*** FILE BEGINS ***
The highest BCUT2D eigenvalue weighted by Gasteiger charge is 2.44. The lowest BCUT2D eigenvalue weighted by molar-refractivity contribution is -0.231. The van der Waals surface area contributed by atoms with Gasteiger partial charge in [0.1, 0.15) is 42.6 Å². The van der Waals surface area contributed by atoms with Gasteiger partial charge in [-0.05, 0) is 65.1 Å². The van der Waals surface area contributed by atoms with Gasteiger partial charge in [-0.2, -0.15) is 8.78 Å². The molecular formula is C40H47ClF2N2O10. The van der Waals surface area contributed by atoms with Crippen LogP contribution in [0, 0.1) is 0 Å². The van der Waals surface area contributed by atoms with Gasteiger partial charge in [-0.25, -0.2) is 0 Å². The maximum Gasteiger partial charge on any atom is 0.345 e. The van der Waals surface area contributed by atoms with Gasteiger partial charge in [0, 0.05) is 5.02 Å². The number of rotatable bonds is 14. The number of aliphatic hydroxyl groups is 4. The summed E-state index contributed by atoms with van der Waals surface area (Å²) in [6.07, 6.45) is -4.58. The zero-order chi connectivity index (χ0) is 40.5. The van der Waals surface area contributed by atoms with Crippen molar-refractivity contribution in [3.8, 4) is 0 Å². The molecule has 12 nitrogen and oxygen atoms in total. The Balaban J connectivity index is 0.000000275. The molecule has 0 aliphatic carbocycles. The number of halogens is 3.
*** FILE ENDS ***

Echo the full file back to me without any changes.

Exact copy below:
The highest BCUT2D eigenvalue weighted by Gasteiger charge is 2.44. The lowest BCUT2D eigenvalue weighted by molar-refractivity contribution is -0.231. The van der Waals surface area contributed by atoms with Gasteiger partial charge in [0.1, 0.15) is 42.6 Å². The van der Waals surface area contributed by atoms with Gasteiger partial charge in [-0.05, 0) is 65.1 Å². The van der Waals surface area contributed by atoms with Gasteiger partial charge in [-0.2, -0.15) is 8.78 Å². The molecular formula is C40H47ClF2N2O10. The van der Waals surface area contributed by atoms with Crippen LogP contribution in [0, 0.1) is 0 Å². The van der Waals surface area contributed by atoms with Gasteiger partial charge in [-0.25, -0.2) is 0 Å². The maximum Gasteiger partial charge on any atom is 0.345 e. The van der Waals surface area contributed by atoms with Gasteiger partial charge in [0, 0.05) is 5.02 Å². The number of rotatable bonds is 14. The number of aliphatic hydroxyl groups is 4. The summed E-state index contributed by atoms with van der Waals surface area (Å²) in [6.07, 6.45) is -4.58. The zero-order chi connectivity index (χ0) is 40.5. The van der Waals surface area contributed by atoms with Crippen molar-refractivity contribution in [3.8, 4) is 0 Å². The molecule has 12 nitrogen and oxygen atoms in total. The Balaban J connectivity index is 0.000000275. The molecule has 0 aliphatic carbocycles. The number of halogens is 3.